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Home Is Where the Rambling Is

Updated: Jan 9, 2019

"Don't ever tell anybody anything. If you do, you start missing everybody." – Holden Caulfield, The Catcher in the Rye by J.D. Salinger

I can’t sleep. I think it’s the kind of Can’t Sleep that can only be caused by a big life change—the kind about which you’re not really sure whether you’re happy or sad (or both). Tomorrow, after three and a half years in our first home, my husband and I are moving. To be honest, I haven’t really given it that much thought. I think that’s mostly because everything about buying and selling homes is so mentally and emotionally exhausting that it has not allowed for any time to contemplate how I feel about any of it. I know, boohoo, right? Sometimes I reread sentences I’ve written, and I think, “Seriously? Who cares? What a first-world problem.” What I want to touch on though is something bigger than why we’re moving or where we’re moving but, rather, what the concept of “home” really is.

I’m the youngest in a family of four children, and we lived in a small condo until I was six years old. Though it definitely got crowded at times, I must say there is something truly magical about growing up in a small home. My siblings were forced to spend time with me, and we inadvertently created memories together that will last with me for a lifetime. My hazy recollections of building forts and goofing around long after we were meant to be asleep are something I will cherish forever. When we were told we’d be moving, I was thrilled. I was going to get my own room, and that was all I cared about at the time. It was exciting to live in a two-story house and have space to run and play. It wasn’t until years later that I wished I had soaked up more of that first chapter of my life. It’s a chapter I can barely remember, so I’m thankful I have my brother and sisters to help fill in the gaps when my memory fails me.

For two years, we lived in a neighborhood where I was one of the only girls on the street, and I would play street hockey with my brother and his friends. Or at least I tried to. I wasn’t always a welcome participant, so those two years also involved a lot of alone time in my room making up dance routines to Ace of Base songs and recording my own original tunes for my parents’ entertainment. One winner in particular was about how I had lost my imagination and was searching for it. I was one weird seven-year-old. Though our stay there was brief, I like to think her spirit still resides somewhere in that house, encouraging its occupants to feel the same kind of joy I did when twirling on the back porch and posing for fashionable photos that my aspiring photographer sister took of me.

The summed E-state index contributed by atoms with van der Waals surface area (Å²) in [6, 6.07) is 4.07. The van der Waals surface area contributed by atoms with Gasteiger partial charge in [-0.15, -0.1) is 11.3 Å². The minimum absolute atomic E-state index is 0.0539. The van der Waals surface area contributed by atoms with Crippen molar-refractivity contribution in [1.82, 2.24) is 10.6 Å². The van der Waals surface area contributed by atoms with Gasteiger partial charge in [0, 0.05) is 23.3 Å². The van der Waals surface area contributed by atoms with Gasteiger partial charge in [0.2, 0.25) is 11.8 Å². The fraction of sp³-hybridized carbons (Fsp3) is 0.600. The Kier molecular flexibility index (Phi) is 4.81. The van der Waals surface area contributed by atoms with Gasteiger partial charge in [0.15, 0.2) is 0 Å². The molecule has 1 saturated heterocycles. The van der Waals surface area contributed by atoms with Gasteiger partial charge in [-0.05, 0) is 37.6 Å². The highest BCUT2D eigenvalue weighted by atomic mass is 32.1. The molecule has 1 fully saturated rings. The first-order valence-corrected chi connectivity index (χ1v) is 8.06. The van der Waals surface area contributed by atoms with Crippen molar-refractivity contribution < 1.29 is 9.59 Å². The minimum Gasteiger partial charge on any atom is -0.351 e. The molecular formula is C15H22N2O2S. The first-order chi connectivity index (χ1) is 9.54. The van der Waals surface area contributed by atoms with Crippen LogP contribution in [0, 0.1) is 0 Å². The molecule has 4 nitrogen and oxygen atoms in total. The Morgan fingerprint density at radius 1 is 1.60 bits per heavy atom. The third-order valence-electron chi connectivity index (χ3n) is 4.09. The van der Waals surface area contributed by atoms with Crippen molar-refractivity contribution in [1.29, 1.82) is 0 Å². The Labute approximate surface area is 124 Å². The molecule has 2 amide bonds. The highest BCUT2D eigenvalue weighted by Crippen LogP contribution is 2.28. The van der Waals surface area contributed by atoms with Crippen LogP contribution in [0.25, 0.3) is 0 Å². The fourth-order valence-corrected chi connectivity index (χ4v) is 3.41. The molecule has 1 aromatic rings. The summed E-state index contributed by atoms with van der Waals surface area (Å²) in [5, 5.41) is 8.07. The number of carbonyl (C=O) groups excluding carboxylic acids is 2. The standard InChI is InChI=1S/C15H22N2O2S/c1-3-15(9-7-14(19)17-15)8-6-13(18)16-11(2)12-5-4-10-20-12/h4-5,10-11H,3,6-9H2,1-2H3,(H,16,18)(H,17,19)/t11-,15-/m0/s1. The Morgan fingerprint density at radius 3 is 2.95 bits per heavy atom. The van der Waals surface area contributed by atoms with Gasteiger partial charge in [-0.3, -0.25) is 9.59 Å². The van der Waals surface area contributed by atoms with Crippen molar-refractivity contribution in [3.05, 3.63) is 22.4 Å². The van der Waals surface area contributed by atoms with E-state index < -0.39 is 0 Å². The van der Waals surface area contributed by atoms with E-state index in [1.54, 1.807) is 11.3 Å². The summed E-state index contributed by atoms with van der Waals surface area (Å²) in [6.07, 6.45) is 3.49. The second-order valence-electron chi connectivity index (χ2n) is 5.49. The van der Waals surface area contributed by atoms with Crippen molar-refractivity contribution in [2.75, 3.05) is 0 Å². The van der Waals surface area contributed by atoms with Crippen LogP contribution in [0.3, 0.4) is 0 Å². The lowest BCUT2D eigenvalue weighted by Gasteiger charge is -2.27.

Shortly after I turned eight, my family moved into the place I call “home.” At long last, I met neighbors who were my age and loved playing detective, flashlight tag, and Marco Polo as much as I did. A group of us girls grew up together, seeing each other through regrettable trends such as high-heeled jelly shoes and crushes who were seemingly incapable of recognizing just how fabulous we were. Our childhood was idyllic—summers full of lemonade stands and night swimming, chilly autumn and winter evenings spent sitting on corners talking until midnight, and spring days passed by making silly home videos guest starring our obliging parents.

When it was time to go away to college, I stayed fairly close to home but lived on campus 20 minutes away. Leaving was scary but exciting, and I spent two years staying up much too late with my fascinating new friends from various parts of the country (including Orange County). These two years are remembered just hazily yet just as fondly as those I spent in my first two homes. No, that’s not because I was drinking—I was much too naïve for that. I think it’s mostly because I was so busy living my life that I didn’t step back to really think about it very much and contemplate just how much those years would mean to me later on. I can’t believe it’s been 10 years since I moved out of my motel-like dorm that got torn down that summer and replaced with a bigger, better building for students who would never know me or my friends or the content of the 3AM conversations we had upon those very same grounds.

After I left there, I spent a couple years back at home with my parents. It felt different this time around, though still comforting. By the time I was 23, I was married and living in a little townhouse with my husband, right next door to my sister, her husband, and my one-year-old niece. We loved living there for the first three and a half years of our marriage. By the time we left, however, we were much too thrilled about owning our very own home to think much about what that place meant to us. It was the place where we learned about each other and ourselves. It was the place where we grew up a bit and started to transition from feeling like we were “playing house” to actually being full-fledged adults with full-time jobs and responsibilities. Honestly, though, it’s all kind of a blur. We were working and commuting so much that it all came and went in a flash.